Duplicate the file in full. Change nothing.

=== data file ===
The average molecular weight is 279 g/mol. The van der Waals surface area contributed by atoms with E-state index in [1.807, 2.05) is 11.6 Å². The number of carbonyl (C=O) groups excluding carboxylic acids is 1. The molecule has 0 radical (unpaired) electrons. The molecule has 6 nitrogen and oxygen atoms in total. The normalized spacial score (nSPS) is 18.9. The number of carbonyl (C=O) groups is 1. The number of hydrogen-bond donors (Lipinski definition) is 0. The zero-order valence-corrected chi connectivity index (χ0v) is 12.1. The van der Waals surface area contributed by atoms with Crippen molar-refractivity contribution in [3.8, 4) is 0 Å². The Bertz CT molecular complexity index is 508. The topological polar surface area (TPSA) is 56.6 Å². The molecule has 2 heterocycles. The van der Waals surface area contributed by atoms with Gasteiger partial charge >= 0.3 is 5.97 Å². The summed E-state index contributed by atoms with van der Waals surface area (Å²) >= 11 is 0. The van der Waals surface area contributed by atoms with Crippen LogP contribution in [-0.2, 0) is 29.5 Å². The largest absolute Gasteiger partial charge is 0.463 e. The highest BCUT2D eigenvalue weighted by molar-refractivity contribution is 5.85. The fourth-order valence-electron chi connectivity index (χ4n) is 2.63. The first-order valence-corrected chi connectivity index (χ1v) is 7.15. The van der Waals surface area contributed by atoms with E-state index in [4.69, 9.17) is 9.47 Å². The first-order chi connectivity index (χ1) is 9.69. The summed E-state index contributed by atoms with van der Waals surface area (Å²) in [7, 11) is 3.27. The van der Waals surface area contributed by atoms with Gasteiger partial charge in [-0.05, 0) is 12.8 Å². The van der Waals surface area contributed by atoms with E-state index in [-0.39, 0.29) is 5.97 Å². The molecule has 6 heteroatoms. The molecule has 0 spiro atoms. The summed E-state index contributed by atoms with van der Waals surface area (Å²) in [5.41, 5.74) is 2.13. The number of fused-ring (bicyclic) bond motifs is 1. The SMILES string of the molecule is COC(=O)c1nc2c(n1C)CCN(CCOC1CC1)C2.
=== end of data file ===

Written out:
The average molecular weight is 279 g/mol. The van der Waals surface area contributed by atoms with E-state index in [1.807, 2.05) is 11.6 Å². The number of carbonyl (C=O) groups excluding carboxylic acids is 1. The molecule has 0 radical (unpaired) electrons. The molecule has 6 nitrogen and oxygen atoms in total. The normalized spacial score (nSPS) is 18.9. The number of carbonyl (C=O) groups is 1. The number of hydrogen-bond donors (Lipinski definition) is 0. The zero-order valence-corrected chi connectivity index (χ0v) is 12.1. The van der Waals surface area contributed by atoms with Crippen molar-refractivity contribution in [3.8, 4) is 0 Å². The Bertz CT molecular complexity index is 508. The topological polar surface area (TPSA) is 56.6 Å². The molecule has 2 heterocycles. The van der Waals surface area contributed by atoms with Gasteiger partial charge >= 0.3 is 5.97 Å². The summed E-state index contributed by atoms with van der Waals surface area (Å²) >= 11 is 0. The van der Waals surface area contributed by atoms with Crippen LogP contribution in [-0.2, 0) is 29.5 Å². The largest absolute Gasteiger partial charge is 0.463 e. The highest BCUT2D eigenvalue weighted by molar-refractivity contribution is 5.85. The fourth-order valence-electron chi connectivity index (χ4n) is 2.63. The first-order valence-corrected chi connectivity index (χ1v) is 7.15. The van der Waals surface area contributed by atoms with E-state index in [4.69, 9.17) is 9.47 Å². The first-order chi connectivity index (χ1) is 9.69. The summed E-state index contributed by atoms with van der Waals surface area (Å²) in [7, 11) is 3.27. The van der Waals surface area contributed by atoms with Gasteiger partial charge in [-0.05, 0) is 12.8 Å². The van der Waals surface area contributed by atoms with E-state index in [-0.39, 0.29) is 5.97 Å². The molecule has 6 heteroatoms. The molecule has 0 spiro atoms. The summed E-state index contributed by atoms with van der Waals surface area (Å²) in [5.41, 5.74) is 2.13. The number of fused-ring (bicyclic) bond motifs is 1. The SMILES string of the molecule is COC(=O)c1nc2c(n1C)CCN(CCOC1CC1)C2.